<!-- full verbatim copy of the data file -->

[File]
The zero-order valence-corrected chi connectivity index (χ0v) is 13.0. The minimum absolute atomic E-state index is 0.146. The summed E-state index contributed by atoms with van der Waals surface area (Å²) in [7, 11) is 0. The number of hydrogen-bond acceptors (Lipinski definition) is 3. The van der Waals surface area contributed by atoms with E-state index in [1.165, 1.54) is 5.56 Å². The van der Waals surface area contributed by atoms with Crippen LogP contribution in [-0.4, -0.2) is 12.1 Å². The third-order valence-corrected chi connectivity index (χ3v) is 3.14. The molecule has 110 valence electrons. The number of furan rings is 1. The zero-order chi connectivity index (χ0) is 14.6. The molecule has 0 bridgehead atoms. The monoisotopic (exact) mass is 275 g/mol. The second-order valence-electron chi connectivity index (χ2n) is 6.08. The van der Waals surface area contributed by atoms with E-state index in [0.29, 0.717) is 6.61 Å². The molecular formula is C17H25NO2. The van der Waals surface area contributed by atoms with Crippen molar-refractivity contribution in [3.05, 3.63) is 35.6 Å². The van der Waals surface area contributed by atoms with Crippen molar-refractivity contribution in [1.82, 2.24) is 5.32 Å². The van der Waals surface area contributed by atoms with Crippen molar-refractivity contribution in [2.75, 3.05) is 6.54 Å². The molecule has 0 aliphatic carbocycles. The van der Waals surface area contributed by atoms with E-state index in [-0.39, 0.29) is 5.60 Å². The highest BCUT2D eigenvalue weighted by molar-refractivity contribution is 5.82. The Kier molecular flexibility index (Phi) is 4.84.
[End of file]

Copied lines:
The zero-order valence-corrected chi connectivity index (χ0v) is 13.0. The minimum absolute atomic E-state index is 0.146. The summed E-state index contributed by atoms with van der Waals surface area (Å²) in [7, 11) is 0. The number of hydrogen-bond acceptors (Lipinski definition) is 3. The van der Waals surface area contributed by atoms with E-state index in [1.165, 1.54) is 5.56 Å². The van der Waals surface area contributed by atoms with Crippen LogP contribution in [-0.4, -0.2) is 12.1 Å². The third-order valence-corrected chi connectivity index (χ3v) is 3.14. The molecule has 110 valence electrons. The number of furan rings is 1. The zero-order chi connectivity index (χ0) is 14.6. The molecule has 0 bridgehead atoms. The monoisotopic (exact) mass is 275 g/mol. The second-order valence-electron chi connectivity index (χ2n) is 6.08. The van der Waals surface area contributed by atoms with E-state index in [0.29, 0.717) is 6.61 Å². The molecular formula is C17H25NO2. The van der Waals surface area contributed by atoms with Crippen molar-refractivity contribution in [3.05, 3.63) is 35.6 Å². The van der Waals surface area contributed by atoms with Crippen molar-refractivity contribution in [1.82, 2.24) is 5.32 Å². The van der Waals surface area contributed by atoms with Crippen molar-refractivity contribution in [2.75, 3.05) is 6.54 Å². The molecule has 0 aliphatic carbocycles. The van der Waals surface area contributed by atoms with E-state index in [-0.39, 0.29) is 5.60 Å². The highest BCUT2D eigenvalue weighted by molar-refractivity contribution is 5.82. The Kier molecular flexibility index (Phi) is 4.84.